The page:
• If you have iTunes Match it should download a DRM free file. Some sites have reported that people with an iTunes Match subscription should’ve download a DRM free but got a DRM-filled one from Apple Music (a bug?) and that logging out then back in and redownloading the file gave them a better one the 2nd time.

        Worth a try.

    • Allewsive says:

      I have iTunes Match, Apple Music Enabled, and iCloud Library Enabled… I own about 8,000 Songs. About 2,000 of them are “Uploaded” and the rest are “Matched” Status in my iCloud. So to see what the fuss is all about I deleted my entire iTunes Folder inside of the Music folder in Finder, logged out of my account in iTunes, and started from scratch.

      Starting iTunes back up again had the regular setup for iTunes 12.2 prompt, and I opted to sign-in to an iTunes Account using my normal Apple ID. It signed in and asked if I would like to use iCloud Music Library and I said yes. It took about 4 minutes on a 25Mb/s connection to populate my entire collection, playlists, album art, radio stations, and all my other Apple ID content for iTunes. I then went to the “My Music” section and sorted the library by “Songs”. With the “iCloud Status” column displayed, I sorted all of my songs by ‘iCloud Status” and selected everything from my library that was either “Uploaded” or “Matched”. All the music is currently downloading (the 8,000 or so songs) and I have opened 5 different albums inside of the Finder/ Music/ iTunes folder to see how everything is downloading. Regardless of whether is was “Matched” or “Uploaded” status in my iCloud Music Library, the downloaded file is playable in Windows Media Player via Parallels, Quicktime via OS X, and I can preview any file using OS X without iTunes open as well.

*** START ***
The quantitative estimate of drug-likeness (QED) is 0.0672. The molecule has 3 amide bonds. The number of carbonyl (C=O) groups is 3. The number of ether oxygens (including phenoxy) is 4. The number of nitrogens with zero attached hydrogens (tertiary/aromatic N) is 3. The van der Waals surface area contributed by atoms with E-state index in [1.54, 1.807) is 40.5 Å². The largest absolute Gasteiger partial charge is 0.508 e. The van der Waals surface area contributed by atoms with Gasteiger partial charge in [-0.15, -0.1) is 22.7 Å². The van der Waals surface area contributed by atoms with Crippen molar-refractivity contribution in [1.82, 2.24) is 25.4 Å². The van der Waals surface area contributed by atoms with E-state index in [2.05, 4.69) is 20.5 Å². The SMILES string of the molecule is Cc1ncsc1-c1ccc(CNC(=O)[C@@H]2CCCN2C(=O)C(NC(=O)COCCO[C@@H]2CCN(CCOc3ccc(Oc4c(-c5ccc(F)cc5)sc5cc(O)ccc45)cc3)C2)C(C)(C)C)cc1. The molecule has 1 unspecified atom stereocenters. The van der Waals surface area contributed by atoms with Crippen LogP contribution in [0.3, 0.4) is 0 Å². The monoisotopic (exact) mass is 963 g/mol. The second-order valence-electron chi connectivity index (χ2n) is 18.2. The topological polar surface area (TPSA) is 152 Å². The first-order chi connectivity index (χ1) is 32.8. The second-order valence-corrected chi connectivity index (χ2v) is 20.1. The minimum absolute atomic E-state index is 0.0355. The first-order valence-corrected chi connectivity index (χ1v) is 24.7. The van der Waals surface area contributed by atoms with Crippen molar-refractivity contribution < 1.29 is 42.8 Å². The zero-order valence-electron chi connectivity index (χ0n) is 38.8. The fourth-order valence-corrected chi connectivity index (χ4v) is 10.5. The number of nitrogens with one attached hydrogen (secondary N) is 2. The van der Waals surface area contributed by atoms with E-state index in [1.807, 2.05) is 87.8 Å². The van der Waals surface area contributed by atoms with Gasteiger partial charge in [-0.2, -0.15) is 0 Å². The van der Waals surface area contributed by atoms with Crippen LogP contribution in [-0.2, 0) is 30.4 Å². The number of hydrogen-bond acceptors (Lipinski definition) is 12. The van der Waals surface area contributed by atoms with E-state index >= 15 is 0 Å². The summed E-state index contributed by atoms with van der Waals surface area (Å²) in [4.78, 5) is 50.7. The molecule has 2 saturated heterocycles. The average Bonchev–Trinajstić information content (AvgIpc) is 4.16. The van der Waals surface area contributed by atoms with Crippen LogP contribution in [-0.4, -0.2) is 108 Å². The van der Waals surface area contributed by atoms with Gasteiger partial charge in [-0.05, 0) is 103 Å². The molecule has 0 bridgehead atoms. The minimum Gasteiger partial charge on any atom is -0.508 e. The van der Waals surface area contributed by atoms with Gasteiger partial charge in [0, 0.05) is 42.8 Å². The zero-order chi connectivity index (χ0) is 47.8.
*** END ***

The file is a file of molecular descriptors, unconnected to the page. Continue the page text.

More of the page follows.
Guess I can try to burn to a disc if you would like, or maybe send a track via Dropbox to another PC to see if they can play it without my Apple ID information if you want, but so far, nothing is causing an issue for my library with DRM.

      • Frumunda says:

        My next step is to uninstall iTunes and delete the music library. Then reinstall iTunes and plug my backup library back in. It will be a backup from before Apple Music came to town…

        I signed up for iTunes Match after subscribing to Apple Music. I’ve tried logging in and out of this, that, and the other…

  5. If they’re songs purchased from the iTunes store, I suppose it’s still possible to go back to your purchased section & download them (DRM-free) again.

  6. Dan says:

    So, I had two CDs which leaked yesterday (yeah yeah whatever) and put them into iTunes because that’s what I use to listen to music. Today I noticed that my torrents were no longer working because files are missing. I went into iTunes and removed the songs from iCloud, and also iTunes (it had uploaded them presumably) and checked back in my folder, and it was completely empty. Nothing in the recycle bin, none of the music I shadily acquired. Something is up here and I’m not really happy about whatever it is. Apple is doing some shady shit here and about to lose me as a customer.